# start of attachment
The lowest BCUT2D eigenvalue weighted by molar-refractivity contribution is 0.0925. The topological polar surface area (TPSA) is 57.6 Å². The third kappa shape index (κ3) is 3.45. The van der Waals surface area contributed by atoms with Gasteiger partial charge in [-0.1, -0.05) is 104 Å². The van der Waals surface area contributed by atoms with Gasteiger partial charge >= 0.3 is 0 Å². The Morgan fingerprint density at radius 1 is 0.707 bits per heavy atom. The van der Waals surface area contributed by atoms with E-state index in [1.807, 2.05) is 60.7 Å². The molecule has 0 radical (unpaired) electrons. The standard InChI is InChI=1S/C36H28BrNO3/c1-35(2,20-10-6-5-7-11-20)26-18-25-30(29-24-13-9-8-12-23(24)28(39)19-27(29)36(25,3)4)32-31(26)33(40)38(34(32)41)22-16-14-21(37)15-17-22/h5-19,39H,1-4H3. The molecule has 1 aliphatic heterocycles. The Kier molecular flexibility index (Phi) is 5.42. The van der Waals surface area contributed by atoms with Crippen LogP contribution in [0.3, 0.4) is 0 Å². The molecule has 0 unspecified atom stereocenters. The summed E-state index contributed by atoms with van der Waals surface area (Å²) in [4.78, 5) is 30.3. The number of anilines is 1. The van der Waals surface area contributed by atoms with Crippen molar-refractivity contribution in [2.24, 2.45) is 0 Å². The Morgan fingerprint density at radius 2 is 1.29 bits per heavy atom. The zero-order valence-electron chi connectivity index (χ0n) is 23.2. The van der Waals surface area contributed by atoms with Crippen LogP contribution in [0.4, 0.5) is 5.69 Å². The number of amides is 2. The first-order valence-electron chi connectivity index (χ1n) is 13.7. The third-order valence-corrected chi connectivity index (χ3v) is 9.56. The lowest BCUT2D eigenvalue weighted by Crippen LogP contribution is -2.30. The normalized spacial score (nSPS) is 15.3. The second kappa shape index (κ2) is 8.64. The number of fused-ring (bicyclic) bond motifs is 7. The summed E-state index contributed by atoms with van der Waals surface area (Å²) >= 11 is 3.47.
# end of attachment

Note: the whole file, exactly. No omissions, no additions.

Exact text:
The lowest BCUT2D eigenvalue weighted by molar-refractivity contribution is 0.0925. The topological polar surface area (TPSA) is 57.6 Å². The third kappa shape index (κ3) is 3.45. The van der Waals surface area contributed by atoms with Gasteiger partial charge in [-0.1, -0.05) is 104 Å². The van der Waals surface area contributed by atoms with Gasteiger partial charge >= 0.3 is 0 Å². The Morgan fingerprint density at radius 1 is 0.707 bits per heavy atom. The van der Waals surface area contributed by atoms with E-state index in [1.807, 2.05) is 60.7 Å². The molecule has 0 radical (unpaired) electrons. The standard InChI is InChI=1S/C36H28BrNO3/c1-35(2,20-10-6-5-7-11-20)26-18-25-30(29-24-13-9-8-12-23(24)28(39)19-27(29)36(25,3)4)32-31(26)33(40)38(34(32)41)22-16-14-21(37)15-17-22/h5-19,39H,1-4H3. The molecule has 1 aliphatic heterocycles. The Kier molecular flexibility index (Phi) is 5.42. The van der Waals surface area contributed by atoms with Crippen LogP contribution in [0.3, 0.4) is 0 Å². The molecule has 0 unspecified atom stereocenters. The summed E-state index contributed by atoms with van der Waals surface area (Å²) in [4.78, 5) is 30.3. The number of anilines is 1. The van der Waals surface area contributed by atoms with Crippen molar-refractivity contribution in [2.24, 2.45) is 0 Å². The Morgan fingerprint density at radius 2 is 1.29 bits per heavy atom. The zero-order valence-electron chi connectivity index (χ0n) is 23.2. The van der Waals surface area contributed by atoms with Crippen LogP contribution in [0.4, 0.5) is 5.69 Å². The number of amides is 2. The first-order valence-electron chi connectivity index (χ1n) is 13.7. The third-order valence-corrected chi connectivity index (χ3v) is 9.56. The lowest BCUT2D eigenvalue weighted by Crippen LogP contribution is -2.30. The normalized spacial score (nSPS) is 15.3. The second kappa shape index (κ2) is 8.64. The number of fused-ring (bicyclic) bond motifs is 7. The summed E-state index contributed by atoms with van der Waals surface area (Å²) >= 11 is 3.47.